I really do believe I've lost all interest in distrohopping. I am now a confirmed monodistroist.
I'm the same. I run lots of other distros in VirtualBox (and some BSD's/Solaris/XP) for a change now and then but nothing comes close to Slackware for me. Sometimes I think I just like installing things ! Keeping all versions patched and up to date is a real pain though! I still multiboot on occasion to go between 64 and 32 bit versions of Slackware but I am forever short on disk space. 500GB soon goes once you're used to it !
i had a dual boot Slack 12.2 and win2k, and used it dual boot (actually started as a dual boot with slack 10 and win2k) for quite a while. then i got a newer machine, and put my disks in it. win2k wouldn't boot anymore, so i tried to do a reinstall. neither win2k or XP (after i tried about 10 times to reinstall win2k) would install. win2k didn't like the disk controller, and made one of the win partitions disappear (permanently). XP refuses to install if it is sharing a disk with another OS. i got errors saying "unknown partition type exists on disk, do you want to (D)elete the partition or (Q)uit the installation?".... or something to that effect.....even with a 35 gig partition (the first one on the disk, no less) set aside for windows, so with that (and the fact that windows' heavy handed disk tools made 10 gigs or so of data irreparably evaporate) i decided that i have a working linux system, and i'll stay with that. so i no longer use win-anything. anything i really need that is windows software seems to run just fine with wine.......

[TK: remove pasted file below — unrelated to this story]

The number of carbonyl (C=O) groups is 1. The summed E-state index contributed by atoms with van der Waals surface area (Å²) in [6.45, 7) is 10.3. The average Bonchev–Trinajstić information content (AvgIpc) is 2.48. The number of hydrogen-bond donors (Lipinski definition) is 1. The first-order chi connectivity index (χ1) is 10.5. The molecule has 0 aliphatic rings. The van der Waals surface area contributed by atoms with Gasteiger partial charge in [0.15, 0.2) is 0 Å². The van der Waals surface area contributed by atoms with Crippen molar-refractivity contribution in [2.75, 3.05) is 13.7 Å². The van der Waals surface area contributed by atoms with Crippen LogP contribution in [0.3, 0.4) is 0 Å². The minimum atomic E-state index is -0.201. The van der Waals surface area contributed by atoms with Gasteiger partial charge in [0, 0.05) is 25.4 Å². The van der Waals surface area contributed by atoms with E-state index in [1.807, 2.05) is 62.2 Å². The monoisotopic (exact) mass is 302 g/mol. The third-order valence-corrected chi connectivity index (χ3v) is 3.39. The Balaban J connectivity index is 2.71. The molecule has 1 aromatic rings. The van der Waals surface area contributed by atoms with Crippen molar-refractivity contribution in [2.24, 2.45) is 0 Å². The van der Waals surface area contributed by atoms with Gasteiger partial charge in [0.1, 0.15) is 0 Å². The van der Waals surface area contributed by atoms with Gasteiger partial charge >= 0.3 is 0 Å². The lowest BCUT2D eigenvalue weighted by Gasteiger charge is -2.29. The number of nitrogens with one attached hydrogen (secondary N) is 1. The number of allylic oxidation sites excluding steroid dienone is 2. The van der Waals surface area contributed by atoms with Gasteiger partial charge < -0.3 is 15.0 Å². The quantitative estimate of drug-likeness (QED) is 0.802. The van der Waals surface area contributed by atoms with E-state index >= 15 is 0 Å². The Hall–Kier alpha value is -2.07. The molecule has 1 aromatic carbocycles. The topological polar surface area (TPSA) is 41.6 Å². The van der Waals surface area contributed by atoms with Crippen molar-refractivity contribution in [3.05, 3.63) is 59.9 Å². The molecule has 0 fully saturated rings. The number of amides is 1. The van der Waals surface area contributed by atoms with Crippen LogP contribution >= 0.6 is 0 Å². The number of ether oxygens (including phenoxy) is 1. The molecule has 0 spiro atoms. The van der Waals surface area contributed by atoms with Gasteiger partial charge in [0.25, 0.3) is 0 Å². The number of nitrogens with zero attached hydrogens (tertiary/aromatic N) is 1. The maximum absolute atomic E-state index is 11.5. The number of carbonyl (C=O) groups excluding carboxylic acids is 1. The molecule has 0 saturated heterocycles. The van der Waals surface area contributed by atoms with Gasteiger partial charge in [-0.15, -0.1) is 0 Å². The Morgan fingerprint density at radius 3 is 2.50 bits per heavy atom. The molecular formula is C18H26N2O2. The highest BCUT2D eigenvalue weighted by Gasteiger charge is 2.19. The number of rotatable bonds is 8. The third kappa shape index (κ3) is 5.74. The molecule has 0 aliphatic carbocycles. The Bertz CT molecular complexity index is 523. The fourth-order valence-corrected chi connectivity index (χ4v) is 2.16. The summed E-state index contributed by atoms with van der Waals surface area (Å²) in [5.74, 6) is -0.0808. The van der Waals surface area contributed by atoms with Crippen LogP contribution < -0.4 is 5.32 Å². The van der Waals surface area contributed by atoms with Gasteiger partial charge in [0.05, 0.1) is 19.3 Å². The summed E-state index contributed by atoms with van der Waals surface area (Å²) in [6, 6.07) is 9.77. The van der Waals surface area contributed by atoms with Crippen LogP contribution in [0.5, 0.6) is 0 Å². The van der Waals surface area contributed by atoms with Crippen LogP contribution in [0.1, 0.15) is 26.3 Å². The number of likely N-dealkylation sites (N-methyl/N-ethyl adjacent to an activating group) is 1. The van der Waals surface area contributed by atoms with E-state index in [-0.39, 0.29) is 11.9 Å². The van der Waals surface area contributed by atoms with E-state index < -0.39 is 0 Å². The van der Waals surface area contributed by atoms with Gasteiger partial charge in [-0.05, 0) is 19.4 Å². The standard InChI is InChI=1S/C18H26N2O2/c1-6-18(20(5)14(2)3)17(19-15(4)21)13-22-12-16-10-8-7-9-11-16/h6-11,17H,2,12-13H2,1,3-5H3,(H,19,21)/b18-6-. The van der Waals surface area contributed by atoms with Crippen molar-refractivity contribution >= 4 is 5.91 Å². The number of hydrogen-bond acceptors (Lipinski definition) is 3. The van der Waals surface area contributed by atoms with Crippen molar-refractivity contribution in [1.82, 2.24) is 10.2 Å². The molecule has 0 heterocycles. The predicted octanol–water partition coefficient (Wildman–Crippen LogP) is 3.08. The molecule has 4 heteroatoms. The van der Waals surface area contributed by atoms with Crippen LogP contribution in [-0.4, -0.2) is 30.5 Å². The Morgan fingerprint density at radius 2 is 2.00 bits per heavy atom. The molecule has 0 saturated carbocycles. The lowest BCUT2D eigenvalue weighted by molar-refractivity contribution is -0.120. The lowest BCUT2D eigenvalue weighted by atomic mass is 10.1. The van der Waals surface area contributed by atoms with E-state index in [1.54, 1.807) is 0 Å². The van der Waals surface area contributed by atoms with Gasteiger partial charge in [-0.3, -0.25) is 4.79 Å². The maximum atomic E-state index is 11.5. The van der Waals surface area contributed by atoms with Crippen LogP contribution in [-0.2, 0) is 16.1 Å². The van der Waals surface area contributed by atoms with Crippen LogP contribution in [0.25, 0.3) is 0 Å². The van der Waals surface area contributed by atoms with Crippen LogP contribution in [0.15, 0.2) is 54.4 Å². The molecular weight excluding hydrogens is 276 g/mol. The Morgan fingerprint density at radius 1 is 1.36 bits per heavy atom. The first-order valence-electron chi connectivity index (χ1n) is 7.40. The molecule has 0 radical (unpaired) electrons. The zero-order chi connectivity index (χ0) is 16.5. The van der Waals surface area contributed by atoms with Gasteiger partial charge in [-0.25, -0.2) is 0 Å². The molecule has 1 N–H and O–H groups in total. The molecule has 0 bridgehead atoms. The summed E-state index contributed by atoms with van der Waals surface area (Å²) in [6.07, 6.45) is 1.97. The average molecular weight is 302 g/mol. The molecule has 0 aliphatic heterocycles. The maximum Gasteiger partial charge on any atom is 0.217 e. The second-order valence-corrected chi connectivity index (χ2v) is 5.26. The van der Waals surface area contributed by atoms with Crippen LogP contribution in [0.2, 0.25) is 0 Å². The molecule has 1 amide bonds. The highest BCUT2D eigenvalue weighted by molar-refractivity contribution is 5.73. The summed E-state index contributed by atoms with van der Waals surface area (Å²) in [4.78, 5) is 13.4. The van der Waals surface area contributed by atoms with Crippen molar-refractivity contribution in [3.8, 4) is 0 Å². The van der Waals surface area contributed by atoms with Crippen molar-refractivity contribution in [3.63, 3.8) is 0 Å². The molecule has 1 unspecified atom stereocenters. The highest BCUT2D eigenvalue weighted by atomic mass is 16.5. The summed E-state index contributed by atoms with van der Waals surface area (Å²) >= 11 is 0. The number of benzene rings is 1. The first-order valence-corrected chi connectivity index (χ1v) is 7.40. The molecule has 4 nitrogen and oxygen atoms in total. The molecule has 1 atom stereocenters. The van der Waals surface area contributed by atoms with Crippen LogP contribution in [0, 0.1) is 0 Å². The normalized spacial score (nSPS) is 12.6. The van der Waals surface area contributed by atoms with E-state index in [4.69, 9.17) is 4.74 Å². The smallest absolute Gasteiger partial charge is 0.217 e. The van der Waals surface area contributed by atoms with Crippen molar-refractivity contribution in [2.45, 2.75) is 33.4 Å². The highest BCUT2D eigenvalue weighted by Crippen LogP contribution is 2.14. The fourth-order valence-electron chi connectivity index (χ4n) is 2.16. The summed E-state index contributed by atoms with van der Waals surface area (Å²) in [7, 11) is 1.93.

I started with Ubuntu, like so many others. Soon, being the geek that insists on tweaking everything (including that which doesn't need to be tweaked!), I went with slackware. Well, turns out it's addicting. Just recently, I found out that constant rebooting (sharing the family computer) will kill a hard drive (oops!). Ah well, it was only an 80 gig. Just today the 250 gig got here from newegg and it went in with xp on top of it. So now my main computer (I pretty much refuse to use xp as my main OS.) is this old machine from 98: a blazing fast 350 mhz processor, 185.71 mb of ram, and a whopping 10 gig hard drive! I found another reason to use slackware (I actually already had a working install before the hd on the dell crashed, fortunately): It runs on that which doesn't run anything else!